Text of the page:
Growing Up with Television
Everyday Learning Among Young Adolescents
Publication: May 02
Publication: May 02
6 x 9
A powerful interdisciplinary book on how young adults watch—and learn from—televisionRead the Introduction and an excerpt from Chapter 1 (pdf).
Why talk with young people about TV? This is the question from which JoEllen Fisherkeller begins her insightful examination into the uses and power of TV in youth cultures.
Fisherkeller studies the experiences of adolescents watching TV and talking about TV at home, at school, and with their peers. They discuss their hopes for the future as well as the challenges they currently face, and reveal how television plays a role in their everyday life. These young individuals, who come from a wide range of backgrounds, literally grow up with television, as the author follows them from middle school to high school and then on to college.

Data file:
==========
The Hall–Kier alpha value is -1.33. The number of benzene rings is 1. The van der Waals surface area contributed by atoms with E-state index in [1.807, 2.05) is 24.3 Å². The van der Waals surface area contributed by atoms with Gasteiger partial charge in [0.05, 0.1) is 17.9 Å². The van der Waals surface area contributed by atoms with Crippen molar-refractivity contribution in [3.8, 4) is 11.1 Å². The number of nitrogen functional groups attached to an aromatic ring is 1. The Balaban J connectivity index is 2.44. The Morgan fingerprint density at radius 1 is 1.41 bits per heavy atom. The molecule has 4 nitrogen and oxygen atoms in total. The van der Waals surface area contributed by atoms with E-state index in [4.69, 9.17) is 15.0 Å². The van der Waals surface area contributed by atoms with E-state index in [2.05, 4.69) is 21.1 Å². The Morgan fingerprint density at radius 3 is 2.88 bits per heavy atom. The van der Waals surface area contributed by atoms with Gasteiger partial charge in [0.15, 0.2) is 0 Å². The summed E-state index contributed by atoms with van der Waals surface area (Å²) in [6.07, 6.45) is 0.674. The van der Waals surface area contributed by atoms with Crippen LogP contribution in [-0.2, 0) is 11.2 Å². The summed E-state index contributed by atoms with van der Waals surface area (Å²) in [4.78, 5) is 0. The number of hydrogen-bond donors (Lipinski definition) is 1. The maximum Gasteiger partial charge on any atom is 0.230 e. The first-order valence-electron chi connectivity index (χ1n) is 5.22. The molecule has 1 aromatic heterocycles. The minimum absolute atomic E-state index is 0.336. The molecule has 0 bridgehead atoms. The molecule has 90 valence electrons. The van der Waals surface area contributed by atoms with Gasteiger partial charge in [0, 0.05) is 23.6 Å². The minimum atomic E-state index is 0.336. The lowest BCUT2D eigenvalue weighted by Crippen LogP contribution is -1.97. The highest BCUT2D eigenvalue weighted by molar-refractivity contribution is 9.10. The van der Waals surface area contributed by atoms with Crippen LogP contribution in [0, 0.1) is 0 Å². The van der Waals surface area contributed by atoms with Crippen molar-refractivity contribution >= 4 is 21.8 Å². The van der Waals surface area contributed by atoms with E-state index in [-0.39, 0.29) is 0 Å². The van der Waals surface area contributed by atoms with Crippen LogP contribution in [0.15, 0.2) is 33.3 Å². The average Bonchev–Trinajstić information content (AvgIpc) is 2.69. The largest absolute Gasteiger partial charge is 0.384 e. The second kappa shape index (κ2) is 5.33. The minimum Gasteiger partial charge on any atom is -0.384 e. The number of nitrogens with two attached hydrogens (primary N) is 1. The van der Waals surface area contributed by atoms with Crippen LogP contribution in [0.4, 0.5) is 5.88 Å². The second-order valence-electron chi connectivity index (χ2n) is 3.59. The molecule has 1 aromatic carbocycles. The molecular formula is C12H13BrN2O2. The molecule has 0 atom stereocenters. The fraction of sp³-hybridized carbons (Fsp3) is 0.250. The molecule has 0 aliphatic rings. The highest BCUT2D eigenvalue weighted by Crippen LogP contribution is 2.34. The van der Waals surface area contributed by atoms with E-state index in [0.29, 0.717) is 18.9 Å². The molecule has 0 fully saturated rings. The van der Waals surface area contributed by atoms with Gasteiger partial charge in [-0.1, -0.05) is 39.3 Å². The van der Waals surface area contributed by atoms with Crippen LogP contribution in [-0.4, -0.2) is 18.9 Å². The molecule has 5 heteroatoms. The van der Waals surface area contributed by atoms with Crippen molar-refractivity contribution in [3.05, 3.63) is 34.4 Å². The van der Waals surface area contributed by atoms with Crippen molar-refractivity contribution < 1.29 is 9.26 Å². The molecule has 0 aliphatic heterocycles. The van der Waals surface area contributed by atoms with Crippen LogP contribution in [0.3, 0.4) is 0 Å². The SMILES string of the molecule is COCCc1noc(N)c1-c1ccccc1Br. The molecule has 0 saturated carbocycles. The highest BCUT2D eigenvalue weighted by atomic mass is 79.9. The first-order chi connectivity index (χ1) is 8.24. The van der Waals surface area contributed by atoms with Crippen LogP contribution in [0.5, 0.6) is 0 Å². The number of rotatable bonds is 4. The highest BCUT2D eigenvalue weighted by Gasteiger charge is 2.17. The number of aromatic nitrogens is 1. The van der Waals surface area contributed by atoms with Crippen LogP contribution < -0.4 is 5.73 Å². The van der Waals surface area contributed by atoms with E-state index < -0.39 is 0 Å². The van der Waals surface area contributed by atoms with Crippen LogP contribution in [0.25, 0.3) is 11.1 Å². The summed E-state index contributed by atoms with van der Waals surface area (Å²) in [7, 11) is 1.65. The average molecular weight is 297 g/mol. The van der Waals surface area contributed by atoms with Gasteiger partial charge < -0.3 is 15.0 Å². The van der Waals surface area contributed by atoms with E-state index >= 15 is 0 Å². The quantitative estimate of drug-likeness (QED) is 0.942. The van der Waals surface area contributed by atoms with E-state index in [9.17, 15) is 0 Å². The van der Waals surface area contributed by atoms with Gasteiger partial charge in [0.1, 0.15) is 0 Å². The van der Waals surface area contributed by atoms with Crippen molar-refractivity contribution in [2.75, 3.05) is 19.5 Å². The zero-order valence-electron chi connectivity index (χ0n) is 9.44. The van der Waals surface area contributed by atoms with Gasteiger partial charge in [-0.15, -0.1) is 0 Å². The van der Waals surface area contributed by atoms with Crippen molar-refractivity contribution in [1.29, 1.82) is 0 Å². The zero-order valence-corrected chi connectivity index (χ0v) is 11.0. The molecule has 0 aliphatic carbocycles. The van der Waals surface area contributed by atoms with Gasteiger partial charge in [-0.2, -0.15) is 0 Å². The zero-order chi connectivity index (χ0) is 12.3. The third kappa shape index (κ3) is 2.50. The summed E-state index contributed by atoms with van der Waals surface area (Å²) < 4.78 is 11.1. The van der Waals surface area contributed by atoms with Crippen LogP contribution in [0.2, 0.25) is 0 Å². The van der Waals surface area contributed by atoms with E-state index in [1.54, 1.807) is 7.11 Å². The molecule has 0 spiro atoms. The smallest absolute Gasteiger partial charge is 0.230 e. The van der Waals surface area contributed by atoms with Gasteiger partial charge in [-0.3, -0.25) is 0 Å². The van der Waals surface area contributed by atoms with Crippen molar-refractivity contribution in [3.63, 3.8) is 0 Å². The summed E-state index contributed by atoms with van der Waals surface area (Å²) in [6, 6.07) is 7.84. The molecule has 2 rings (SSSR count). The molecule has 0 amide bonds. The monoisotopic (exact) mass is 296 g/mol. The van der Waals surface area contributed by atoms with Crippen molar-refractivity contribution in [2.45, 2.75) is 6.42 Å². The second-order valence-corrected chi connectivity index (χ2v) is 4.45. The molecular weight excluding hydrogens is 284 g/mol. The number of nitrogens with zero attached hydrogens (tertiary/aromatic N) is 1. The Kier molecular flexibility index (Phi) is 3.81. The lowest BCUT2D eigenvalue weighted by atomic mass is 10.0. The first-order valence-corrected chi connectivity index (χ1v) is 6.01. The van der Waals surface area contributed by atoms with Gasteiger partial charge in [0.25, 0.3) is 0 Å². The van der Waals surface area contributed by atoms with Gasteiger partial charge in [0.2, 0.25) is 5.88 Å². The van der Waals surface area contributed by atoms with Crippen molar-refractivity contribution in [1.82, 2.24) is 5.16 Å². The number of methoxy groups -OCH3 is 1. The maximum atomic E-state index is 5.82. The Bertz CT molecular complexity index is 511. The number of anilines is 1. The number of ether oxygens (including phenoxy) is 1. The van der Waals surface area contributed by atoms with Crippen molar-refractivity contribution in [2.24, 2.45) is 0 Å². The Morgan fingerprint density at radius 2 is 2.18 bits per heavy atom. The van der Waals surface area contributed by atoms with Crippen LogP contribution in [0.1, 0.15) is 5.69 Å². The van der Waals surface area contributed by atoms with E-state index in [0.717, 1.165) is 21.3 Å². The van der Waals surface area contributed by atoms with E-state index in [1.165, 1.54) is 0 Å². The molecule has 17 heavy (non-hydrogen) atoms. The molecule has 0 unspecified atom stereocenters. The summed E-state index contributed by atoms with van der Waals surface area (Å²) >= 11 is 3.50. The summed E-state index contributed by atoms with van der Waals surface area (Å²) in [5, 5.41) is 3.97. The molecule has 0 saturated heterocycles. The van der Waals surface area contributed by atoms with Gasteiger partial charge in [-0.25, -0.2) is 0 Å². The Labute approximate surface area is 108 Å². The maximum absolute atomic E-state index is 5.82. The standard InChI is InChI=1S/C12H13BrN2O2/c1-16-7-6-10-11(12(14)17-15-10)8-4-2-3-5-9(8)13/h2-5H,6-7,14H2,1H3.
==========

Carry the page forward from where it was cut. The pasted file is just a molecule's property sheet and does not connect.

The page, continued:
As the most significant cultural symbol in the US, television is a powerful educational and socializing force. Fisherkeller examines how youth are attracted to TV programs and persona that help them work through personal and social dilemmas. TV stories teach them about conflicts of gender, race and class that parallel the lessons they learn from real life and the system of television show them how image creation is a real means of "making it" in an image-conscious society.
Growing Up with Television is a groundbreaking book that should speak to a multitude of disciplines on the educative and societal power of a medium that pervades and defines contemporary experience.
Table of Contents
1. Coming to Terms with TV Culture and Everyday Learning
2. MarinaComposing Images of Popularity and Sexual Power
3. ChristopherSettling into Images of Belonging and Righteous Power
4. SamanthaPondering Images of Political and Vocal Power
5. The Dynamics of Everyday Learning
6. The Dilemmas of Growing up with Multiple Media and Cultures
Epilogue: Marina, Christopher and Samantha, Continued
Appendix: Methodological Notes